Personalized Data Offering Improved Return On Investment
To focus on customers and to boost customer retention, a business has nearly limitless information at its disposal. By taking information it already has on current customers a business has the potential to reach back out to the customer in order to help spur repeat purchases.
As Super Office (2018) points out, there is a difference between what companies are using and what companies find provide the highest return on investment. Currently, 38 percent of businesses say they use personal data, such as gender, location, and name in the marketing to repeat customers. However, only 38 percent of businesses say there is a desirable return on investment when using this form of marketing to attract repeat customers.
Instead, other information provides a far more substantial improvement on the return on investment while bringing back a higher percentage of repeat customers. 74 percent of businesses say using purchase history, behavior on Web properties, browser history and interactions with brand history (such as products a customer has clicked on) offer a desirable return on investment. This is over twice the ROI of what using just personal data provides.
It takes some extra time to sift through this information, but when it comes to retaining current customers, it’s worth the extra investment.
Strive For Improved Customer Service and New Marketing Methods
In the age of social media, customers expect the ability to easily communicate with a business. From sending emails and the occasional phone call to posting on Twitter and sending an IM on Facebook, customers want to easily communicate with a business and track down a viable answer to questions in shorter amounts of time. In order to offer this heightened level of customer service, a business needs to not only provide new and current customers with communication options but businesses need to reply to these communication requests quickly.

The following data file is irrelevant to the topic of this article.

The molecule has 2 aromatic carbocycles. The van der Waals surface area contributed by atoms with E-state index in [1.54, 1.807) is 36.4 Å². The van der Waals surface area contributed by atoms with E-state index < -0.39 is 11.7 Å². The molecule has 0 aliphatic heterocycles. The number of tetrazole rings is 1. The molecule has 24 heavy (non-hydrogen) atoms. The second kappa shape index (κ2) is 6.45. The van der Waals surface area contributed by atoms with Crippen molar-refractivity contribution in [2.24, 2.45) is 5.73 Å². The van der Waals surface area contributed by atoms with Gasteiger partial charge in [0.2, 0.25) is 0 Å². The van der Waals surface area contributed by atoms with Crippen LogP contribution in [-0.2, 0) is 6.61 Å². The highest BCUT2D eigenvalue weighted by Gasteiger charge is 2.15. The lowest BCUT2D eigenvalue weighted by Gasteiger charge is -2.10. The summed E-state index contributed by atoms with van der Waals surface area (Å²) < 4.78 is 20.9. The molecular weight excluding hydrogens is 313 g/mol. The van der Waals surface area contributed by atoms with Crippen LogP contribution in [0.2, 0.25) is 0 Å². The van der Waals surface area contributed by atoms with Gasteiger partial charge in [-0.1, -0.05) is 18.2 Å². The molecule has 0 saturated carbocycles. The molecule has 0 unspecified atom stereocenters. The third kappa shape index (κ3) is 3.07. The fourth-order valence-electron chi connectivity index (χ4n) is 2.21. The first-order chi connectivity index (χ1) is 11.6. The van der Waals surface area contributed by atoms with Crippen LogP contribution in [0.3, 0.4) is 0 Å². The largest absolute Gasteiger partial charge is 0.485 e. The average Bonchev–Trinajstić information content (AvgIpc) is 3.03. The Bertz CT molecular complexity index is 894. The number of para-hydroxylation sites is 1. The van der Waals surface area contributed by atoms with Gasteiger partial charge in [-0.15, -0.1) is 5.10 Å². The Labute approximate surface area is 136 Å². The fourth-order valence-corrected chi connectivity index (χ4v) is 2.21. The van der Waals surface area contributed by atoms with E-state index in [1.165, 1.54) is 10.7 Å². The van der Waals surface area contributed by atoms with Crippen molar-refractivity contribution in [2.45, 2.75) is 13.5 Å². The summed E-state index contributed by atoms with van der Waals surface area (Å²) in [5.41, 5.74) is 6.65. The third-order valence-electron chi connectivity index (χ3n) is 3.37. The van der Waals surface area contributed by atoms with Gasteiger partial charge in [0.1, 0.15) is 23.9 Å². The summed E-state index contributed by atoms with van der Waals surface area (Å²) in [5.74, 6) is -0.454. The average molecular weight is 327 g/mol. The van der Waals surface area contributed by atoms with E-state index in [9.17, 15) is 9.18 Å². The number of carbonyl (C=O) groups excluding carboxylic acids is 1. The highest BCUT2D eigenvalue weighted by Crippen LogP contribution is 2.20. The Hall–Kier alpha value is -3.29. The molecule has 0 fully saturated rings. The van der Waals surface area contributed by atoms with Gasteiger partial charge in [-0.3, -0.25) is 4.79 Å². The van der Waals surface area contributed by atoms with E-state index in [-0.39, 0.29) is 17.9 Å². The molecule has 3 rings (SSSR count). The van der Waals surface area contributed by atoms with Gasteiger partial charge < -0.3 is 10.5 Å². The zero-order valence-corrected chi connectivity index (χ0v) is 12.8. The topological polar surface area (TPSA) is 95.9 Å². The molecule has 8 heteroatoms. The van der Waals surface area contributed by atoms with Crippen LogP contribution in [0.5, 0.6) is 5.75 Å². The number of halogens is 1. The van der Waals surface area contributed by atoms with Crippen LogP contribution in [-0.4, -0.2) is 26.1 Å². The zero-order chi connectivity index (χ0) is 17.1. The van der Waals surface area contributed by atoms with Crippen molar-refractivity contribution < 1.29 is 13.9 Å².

As InvespCro points out, 89 percent of companies now understand customer experience is a critical factor in driving and maintaining customer loyalty. However, marketing to current customers differs from how a business might target or go after a new customer.
According to the same InvespCro research points out, the top performing form of marketing a business uses to acquire new customers is through paid search, with 86 percent of businesses using paid search to acquire these new customers. However, just two percent of businesses use paid search for retaining customers. Likewise, while 85 businesses use online display advertising to acquire new customers, just four percent of businesses use the method for retaining current customers.
Which forms of marketing work the best for retaining customers and keeping them in the loop? 58 percent of businesses say mobile messaging; either through text messages or through app notifications say this is an excellent way to retain customers. Additionally, 52 percent of businesses use email marketing for communicating with current customers.
Request Phone Number For Text Messaging
As the InvespCro information points out, text messaging is not only an easy way to communicate with current customers but it’ is one of the best in terms of return on investment. Texting is quickly becoming one of the best ways to increase profits by focusing on customer retention.